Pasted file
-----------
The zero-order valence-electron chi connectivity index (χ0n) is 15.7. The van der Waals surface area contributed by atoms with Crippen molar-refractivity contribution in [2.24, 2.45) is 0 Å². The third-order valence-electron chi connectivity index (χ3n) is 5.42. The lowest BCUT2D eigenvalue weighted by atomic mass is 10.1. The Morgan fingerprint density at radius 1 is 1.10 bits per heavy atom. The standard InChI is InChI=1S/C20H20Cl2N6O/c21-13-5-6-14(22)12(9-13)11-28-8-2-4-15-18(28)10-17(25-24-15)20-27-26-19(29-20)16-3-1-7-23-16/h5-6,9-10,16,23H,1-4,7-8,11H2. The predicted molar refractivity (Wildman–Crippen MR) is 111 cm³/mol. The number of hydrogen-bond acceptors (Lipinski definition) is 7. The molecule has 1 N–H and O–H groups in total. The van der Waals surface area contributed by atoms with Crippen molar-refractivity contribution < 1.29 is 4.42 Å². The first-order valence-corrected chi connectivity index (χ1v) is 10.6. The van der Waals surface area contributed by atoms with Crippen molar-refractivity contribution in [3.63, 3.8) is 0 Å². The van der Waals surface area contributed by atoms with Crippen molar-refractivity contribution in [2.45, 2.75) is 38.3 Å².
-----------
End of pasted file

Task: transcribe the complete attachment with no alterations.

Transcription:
The zero-order valence-electron chi connectivity index (χ0n) is 15.7. The van der Waals surface area contributed by atoms with Crippen molar-refractivity contribution in [2.24, 2.45) is 0 Å². The third-order valence-electron chi connectivity index (χ3n) is 5.42. The lowest BCUT2D eigenvalue weighted by atomic mass is 10.1. The Morgan fingerprint density at radius 1 is 1.10 bits per heavy atom. The standard InChI is InChI=1S/C20H20Cl2N6O/c21-13-5-6-14(22)12(9-13)11-28-8-2-4-15-18(28)10-17(25-24-15)20-27-26-19(29-20)16-3-1-7-23-16/h5-6,9-10,16,23H,1-4,7-8,11H2. The predicted molar refractivity (Wildman–Crippen MR) is 111 cm³/mol. The number of hydrogen-bond acceptors (Lipinski definition) is 7. The molecule has 1 N–H and O–H groups in total. The van der Waals surface area contributed by atoms with Crippen molar-refractivity contribution < 1.29 is 4.42 Å². The first-order valence-corrected chi connectivity index (χ1v) is 10.6. The van der Waals surface area contributed by atoms with Crippen molar-refractivity contribution in [3.63, 3.8) is 0 Å². The van der Waals surface area contributed by atoms with Crippen molar-refractivity contribution in [2.45, 2.75) is 38.3 Å².